His Eminence Metropolitan Nathanael of Chicago, in his remarks, mentioned that his family came from Asia Minor, had been forced to flee their home and took the first boat they could to find refuge in Greece. He said: “Today…is one of the rare occasions when there are no words to express what is in our hearts, when we are most authentic when we simply stand in silence. before a mystery that is beyond our comprehension, beyond our ability to process, beyond words… Our words fail to capture the depth and horror of this event and yet we absolutely must talk about it, we absolutely must study historical sources, personal accounts and hard facts with scholarly integrity so as never to forget and never allow lies to further profane the dignity of those who have suffered. In other words, we are called to be silent and we are called to speak the truth today, 100 years after the perpetration of the Great Fire.

George Shirinian, author and executive director of the Zoryan Institute. Photo: TNH Staff

Among those present, Consul General of Greece in Chicago Manos Koubarakis gave a brief history of the Catastrophe, noting that the 1.5 million refugees who sought to rebuild their lives in Greece propelled the economy forward. in the interwar period, contributing in various ways, economically, socially and culturally to the country. He noted that one of the lessons is that Hellenism must act in solidarity and unity.

Davis also mentioned the Tokei Maru, a Japanese merchant ship, whose captain ordered his crew to unload valuable cargo so he could save people from the disaster, saving more than 800 lives. He applauded the Japanese government and people, inviting a representative from the Japanese Consulate General in Chicago who thanked the Greek people for remembering the heroic humanitarian effort of the Japanese captain and crew.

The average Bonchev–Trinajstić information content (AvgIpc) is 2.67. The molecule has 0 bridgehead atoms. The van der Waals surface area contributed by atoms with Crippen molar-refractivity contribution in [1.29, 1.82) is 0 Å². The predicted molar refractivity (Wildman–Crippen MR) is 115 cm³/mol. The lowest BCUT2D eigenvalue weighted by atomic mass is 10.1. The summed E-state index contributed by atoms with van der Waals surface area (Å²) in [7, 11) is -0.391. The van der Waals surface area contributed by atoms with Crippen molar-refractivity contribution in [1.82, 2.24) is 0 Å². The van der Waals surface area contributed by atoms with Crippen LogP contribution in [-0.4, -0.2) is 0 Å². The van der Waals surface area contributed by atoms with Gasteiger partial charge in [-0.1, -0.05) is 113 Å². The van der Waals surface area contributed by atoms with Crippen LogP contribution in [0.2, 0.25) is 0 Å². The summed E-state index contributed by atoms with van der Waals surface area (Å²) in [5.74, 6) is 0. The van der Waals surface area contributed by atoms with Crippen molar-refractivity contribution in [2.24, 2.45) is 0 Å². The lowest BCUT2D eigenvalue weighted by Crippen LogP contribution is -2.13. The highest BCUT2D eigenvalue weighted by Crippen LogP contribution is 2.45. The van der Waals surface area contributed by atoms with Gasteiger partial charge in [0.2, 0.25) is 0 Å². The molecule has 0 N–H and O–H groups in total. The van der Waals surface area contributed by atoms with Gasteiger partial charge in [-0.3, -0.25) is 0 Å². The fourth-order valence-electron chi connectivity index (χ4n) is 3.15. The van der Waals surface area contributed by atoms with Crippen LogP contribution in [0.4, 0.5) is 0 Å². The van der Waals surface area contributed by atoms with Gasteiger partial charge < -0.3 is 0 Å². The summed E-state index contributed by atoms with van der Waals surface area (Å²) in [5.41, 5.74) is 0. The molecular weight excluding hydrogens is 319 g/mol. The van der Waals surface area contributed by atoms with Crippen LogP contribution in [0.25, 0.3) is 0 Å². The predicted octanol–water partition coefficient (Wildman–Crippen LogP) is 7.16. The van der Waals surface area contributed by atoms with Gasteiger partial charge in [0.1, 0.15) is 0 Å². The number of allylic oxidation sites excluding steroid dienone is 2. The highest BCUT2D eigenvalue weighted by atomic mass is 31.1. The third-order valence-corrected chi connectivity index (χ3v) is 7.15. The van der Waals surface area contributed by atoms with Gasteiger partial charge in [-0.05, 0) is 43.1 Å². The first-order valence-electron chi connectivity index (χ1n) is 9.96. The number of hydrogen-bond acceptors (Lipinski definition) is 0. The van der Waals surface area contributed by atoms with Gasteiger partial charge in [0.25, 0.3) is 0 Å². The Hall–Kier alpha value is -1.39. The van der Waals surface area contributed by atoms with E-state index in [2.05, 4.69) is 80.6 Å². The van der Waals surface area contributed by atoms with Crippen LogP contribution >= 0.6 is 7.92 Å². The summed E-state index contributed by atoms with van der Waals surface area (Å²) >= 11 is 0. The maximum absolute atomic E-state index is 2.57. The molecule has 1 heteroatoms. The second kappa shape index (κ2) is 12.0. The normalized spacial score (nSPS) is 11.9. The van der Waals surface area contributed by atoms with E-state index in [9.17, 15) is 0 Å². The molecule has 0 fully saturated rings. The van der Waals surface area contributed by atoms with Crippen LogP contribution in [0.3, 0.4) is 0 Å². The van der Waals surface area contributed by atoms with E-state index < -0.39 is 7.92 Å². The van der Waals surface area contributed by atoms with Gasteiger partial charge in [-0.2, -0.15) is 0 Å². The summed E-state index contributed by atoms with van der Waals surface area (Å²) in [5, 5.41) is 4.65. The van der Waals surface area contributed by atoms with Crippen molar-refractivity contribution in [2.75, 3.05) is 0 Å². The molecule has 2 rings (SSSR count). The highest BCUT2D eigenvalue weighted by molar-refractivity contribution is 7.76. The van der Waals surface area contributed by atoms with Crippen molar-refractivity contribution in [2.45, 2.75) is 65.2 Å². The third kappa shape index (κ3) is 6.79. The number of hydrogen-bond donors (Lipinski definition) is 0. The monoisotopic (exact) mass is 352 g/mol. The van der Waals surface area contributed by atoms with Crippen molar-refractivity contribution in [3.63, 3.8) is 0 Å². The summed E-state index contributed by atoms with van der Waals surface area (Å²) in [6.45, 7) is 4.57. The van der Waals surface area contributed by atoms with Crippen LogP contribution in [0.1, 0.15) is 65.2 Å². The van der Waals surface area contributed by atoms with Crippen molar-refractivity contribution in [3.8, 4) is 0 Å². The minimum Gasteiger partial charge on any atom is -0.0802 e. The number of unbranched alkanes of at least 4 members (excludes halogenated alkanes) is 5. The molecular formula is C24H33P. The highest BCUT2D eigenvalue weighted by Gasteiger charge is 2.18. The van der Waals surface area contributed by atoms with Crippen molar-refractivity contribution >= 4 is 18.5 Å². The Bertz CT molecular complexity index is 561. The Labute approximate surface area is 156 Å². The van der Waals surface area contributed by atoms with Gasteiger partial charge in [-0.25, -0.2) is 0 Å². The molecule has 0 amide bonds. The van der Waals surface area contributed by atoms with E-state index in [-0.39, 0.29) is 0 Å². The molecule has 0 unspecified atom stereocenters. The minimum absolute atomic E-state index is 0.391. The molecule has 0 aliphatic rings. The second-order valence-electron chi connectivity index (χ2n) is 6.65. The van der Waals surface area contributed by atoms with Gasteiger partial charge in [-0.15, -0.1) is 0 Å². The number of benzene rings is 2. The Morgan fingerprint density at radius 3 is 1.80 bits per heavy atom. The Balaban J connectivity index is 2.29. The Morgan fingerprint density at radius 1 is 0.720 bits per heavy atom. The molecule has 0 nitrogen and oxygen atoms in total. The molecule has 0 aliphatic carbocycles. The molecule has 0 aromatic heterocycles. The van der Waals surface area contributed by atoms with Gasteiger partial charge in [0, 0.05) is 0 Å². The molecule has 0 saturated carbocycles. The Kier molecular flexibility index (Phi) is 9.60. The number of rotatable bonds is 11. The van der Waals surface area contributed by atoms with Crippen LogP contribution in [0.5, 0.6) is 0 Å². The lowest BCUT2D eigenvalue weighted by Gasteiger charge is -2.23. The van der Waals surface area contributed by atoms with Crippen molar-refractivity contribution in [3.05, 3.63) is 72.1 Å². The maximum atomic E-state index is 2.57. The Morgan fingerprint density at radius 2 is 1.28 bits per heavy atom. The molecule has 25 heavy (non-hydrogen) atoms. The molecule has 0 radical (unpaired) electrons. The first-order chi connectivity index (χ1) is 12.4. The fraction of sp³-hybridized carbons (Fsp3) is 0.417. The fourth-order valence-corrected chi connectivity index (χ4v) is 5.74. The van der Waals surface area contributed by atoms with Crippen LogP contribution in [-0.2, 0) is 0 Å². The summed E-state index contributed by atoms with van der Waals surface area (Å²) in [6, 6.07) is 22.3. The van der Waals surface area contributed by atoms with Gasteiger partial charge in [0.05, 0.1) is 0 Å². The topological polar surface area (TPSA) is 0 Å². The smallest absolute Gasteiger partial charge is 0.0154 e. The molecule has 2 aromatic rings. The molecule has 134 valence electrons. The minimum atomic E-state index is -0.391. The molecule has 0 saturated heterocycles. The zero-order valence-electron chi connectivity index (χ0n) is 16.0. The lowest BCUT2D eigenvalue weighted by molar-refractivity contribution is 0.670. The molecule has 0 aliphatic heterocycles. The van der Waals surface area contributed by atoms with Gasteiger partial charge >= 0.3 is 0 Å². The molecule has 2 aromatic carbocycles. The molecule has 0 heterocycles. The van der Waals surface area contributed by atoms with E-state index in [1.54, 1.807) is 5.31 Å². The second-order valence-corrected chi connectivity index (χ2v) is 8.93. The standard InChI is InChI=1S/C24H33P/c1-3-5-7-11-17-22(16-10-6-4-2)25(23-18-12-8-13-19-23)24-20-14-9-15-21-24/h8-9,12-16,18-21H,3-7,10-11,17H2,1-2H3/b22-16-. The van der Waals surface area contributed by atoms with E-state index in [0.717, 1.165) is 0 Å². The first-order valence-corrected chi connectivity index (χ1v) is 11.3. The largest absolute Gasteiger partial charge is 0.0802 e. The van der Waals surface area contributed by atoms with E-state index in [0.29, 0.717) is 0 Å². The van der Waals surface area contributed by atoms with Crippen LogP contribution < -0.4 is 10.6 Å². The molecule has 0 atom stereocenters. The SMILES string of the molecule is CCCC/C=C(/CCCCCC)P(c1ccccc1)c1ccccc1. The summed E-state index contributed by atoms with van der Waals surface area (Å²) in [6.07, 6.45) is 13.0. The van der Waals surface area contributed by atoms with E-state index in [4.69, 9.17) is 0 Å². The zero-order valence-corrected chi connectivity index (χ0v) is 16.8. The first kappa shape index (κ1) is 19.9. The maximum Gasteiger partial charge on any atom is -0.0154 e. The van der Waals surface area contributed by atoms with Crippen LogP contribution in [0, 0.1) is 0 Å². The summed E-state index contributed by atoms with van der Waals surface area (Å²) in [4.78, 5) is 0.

The Honorary Consul of the Republic of Armenia in Chicago, Oscar S. Tatosian, was also present, and in his remarks he highlighted the visit of United States House Speaker Nancy Pelosi to Armenia and the cease -the current fire with Azerbaijan.

For thousands of years Smyrna was the wealthiest of the cities now located on the Aegean coast of Turkey, an elegant and cosmopolitan city where Greeks, Armenians, Turks, Jews and others lived and worked together – a city known for its religious tolerance.

The Great Fire of Smyrna (Smyrna Disaster) began on September 13, 1922, after the Turkish Armed Forces entered Smyrna, a deliberate act by the Turkish government to destroy or expel the Greeks and any other Christian population. All the Greek and Armenian quarters of the city were destroyed, forcing the population to flee and seek refuge in Greece and elsewhere. Historians believe the number of victims was in the tens of thousands, while the number of refugees exceeded one million. Thousands of Greek and Armenian men were then deported to the interior of Anatolia, where many died in harsh and brutal conditions. After the catastrophe of Smyrna, the Hellenic city founded more than 3,000 years ago, jewel of the eastern Mediterranean, ceased to have a Hellenic community.

Partner organizations for the event include: Greek Orthodox Metropolis of Chicago, National Hellenic Museum, Center for Hellenic Studies at the University of Chicago, Aristotle University of Thessaloniki – Pontic Studies, Hellenic American Leadership Council, the Armenian National Committee of Illinois, the Assyrian American Civic Club of Chicago, ENOSIS – Federation of Hellenic American Organizations of Illinois, Hellenic American Women’s Council, Hellenic Link Midwest, PanPontian Federation of USA and Canada, Pontian Greek Society of Chicago, Pontian Youth Association of USA and Canada and UCLA SNF Hellenic Center.